The three-level ansatz has problems because it leads to a 30% overestimate to what is observed, but that's pretty close for a guess.  There are also other mathematical issues with the theory that I will not explain here; but nevertheless, the theory appears to be highly predicative and has been successfully applied to many studies.  For example, the theory has found a new paradigm for making better molecules. 

In a sense, we have been spending lots of time coloring, but can't tell what fraction of the page we've covered.

Given that the many-state catastrophe invalidates the three-level ansatz, but is found to always hold brings up the possibility that it is true for all real systems, but unprovable unless we can find a different general constraint that limits systems to being real ones.  Such an additional constraint would then allow us to prove the three-level ansatz as its consequence.  However, given the generality of the problem, finding such a constraint may not be possible.  We have been testing various classes of quantum systems, so in some ways, we have been coloring in the regions corresponding to real systems.  If we can somehow show that we have colored in the whole region corresponding to all possible REAL systems, and the three-level ansatz always holds, that would also constitute a proof.  In a sense, we have been spending lots of time coloring, but can't tell what fraction of the page we've covered.

Our work stirs up mathematical inconsistencies and proposes ideas that are unproven and might even be wrong; but the  implications are tantalizing.  Mathematicians most likely can point to defects that invalidate much of what we have done, while technologist may complain that we have not really made a practical advance.  The fact that nature seems to behave according to the predictions of our theory is an indication that we are at least on the right path and the fact that the theory may not be derivable by deduction from known physics is thrilling.

In summary, the many-state catastrophe leads us to propose that the three-level ansatz is the correct constraint to enforce nature's will by restricting the sum rules to the realm of the real world.  If the three-level ansatz, which has so far been observed to be correct in the real world is not provable, then it may be a fundamental principle.  The chances of this being the case is highly improbably, but the quest for trying to find the proof will undoubtedly uncover many treasures.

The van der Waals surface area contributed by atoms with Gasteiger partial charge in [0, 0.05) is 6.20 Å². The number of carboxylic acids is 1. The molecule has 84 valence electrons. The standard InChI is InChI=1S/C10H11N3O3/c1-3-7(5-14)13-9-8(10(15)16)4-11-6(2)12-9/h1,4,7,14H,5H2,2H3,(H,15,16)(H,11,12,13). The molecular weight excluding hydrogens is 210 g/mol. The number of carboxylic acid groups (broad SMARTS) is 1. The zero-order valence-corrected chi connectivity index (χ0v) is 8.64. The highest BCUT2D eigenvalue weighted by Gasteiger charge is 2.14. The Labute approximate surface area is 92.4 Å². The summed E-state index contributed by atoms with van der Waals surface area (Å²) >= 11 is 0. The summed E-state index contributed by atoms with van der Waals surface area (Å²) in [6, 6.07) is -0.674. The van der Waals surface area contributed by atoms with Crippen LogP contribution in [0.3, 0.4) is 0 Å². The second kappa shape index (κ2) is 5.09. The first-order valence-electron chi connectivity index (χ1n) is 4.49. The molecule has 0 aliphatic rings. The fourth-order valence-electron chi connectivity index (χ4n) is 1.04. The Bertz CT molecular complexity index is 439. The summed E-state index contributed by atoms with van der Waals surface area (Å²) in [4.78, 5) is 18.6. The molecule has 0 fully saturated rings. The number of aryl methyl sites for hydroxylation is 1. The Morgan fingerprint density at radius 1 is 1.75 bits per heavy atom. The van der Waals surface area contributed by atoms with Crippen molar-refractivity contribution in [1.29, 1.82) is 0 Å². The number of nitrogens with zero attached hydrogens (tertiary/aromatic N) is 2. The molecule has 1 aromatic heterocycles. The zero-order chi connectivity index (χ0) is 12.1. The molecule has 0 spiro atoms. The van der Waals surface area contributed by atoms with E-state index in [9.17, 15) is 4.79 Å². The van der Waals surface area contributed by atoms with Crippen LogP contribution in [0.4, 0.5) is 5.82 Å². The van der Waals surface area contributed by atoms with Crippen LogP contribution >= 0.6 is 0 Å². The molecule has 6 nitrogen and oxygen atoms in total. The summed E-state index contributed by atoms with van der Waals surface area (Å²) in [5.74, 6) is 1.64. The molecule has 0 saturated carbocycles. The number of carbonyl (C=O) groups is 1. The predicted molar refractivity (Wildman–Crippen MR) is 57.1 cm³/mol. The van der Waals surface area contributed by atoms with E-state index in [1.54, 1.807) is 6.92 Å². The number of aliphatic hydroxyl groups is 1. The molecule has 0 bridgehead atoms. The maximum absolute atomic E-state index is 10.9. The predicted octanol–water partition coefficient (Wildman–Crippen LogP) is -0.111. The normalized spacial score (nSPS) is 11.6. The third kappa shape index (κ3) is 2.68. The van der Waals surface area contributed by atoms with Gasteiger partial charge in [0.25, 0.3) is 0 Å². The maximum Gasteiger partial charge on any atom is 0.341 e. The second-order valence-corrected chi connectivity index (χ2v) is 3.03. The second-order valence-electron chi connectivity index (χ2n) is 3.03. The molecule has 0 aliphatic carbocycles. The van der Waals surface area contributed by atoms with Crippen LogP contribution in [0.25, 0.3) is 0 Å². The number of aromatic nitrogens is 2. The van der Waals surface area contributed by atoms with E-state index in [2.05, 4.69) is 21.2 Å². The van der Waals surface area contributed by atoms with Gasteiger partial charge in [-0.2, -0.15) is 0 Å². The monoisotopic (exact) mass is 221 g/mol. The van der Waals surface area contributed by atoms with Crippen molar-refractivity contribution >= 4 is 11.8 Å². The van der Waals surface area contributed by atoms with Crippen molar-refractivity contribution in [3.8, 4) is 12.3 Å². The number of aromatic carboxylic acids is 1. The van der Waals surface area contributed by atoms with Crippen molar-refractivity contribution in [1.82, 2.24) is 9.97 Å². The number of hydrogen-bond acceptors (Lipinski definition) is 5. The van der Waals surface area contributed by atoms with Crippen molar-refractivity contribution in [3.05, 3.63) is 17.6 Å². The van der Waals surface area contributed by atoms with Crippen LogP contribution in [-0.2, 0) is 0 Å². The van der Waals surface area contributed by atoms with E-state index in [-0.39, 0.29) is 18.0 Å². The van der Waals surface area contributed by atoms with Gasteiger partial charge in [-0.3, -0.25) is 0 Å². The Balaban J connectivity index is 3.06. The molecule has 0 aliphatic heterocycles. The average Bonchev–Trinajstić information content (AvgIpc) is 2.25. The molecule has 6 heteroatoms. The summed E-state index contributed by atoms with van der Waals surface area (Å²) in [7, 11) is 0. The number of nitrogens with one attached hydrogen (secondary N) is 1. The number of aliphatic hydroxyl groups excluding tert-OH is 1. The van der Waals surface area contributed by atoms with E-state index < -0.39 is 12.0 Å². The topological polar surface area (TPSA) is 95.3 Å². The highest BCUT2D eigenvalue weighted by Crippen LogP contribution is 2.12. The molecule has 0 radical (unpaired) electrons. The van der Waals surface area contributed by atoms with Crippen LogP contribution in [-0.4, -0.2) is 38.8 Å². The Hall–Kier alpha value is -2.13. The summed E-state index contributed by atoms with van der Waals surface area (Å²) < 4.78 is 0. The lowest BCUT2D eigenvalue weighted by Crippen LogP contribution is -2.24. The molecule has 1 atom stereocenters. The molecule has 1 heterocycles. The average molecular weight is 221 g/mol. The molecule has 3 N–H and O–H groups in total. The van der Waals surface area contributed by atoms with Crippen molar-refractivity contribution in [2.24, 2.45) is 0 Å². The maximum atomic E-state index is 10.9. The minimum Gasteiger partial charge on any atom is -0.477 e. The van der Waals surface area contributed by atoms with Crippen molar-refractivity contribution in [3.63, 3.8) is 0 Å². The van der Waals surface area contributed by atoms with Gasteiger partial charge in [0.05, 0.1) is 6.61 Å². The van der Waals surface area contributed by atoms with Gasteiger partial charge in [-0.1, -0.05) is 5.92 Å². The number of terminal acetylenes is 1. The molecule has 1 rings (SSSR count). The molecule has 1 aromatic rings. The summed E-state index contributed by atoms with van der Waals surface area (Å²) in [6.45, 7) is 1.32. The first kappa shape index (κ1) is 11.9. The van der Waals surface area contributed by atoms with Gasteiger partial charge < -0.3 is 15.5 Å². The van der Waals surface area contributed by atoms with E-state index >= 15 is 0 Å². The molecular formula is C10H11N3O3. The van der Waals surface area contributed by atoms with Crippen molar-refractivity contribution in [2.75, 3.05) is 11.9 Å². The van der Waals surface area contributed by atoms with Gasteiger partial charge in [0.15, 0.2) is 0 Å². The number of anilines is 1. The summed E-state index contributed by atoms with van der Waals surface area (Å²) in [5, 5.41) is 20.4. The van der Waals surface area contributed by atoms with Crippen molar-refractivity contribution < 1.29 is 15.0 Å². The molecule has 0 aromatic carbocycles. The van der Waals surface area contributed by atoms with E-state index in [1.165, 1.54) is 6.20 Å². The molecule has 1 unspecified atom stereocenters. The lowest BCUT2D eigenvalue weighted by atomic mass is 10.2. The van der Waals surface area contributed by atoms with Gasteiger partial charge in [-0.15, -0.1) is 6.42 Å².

I agree with the reviewer that this stuff is interesting even if it is wrong.

Thursday, August 15, 2013

Managing a big project

As I mentioned in a previous post, we were awarded a team grant to study smart morphing materials.  This project, once in full swing, will most likely bring together a couple dozen people, including scientists, engineers, materials scientists, mathematicians, artists, educators, and teachers.  There are several overlapping subgroups of people working on various aspects of this project, and I need to be involved in it all.

I am dedicating all day today to getting this project up and running.  First, I need to get everyone connected so that each person sees his or her individual role in the project and how each person's work fits in with the whole.  Each team member must learn the expertise available to them from other team members and outside collaborators.  A bottom up approach is the most effective, but for this to effectively come together, the initial conditions need to be set.

This morning, I sent out an email to team members that read,

Dear All,

 I am writing here to the full team in preparation for our meeting on Thursday at 10:00am PDT.  I am asking that all co-PIs add to the "Team Members and Responsibilities" file in the shared DropBox folder BY THIS FRIDAY AFTERNOON.  Being on the East coast, [Member 1], perhaps you can start the process since your day is almost over.  After you are done, please let  [Member 2] and  [Member 3] know it is their turn.  If you have not yet identified students/postdocs, you can pass on this step for now.  We can add them as they join the project.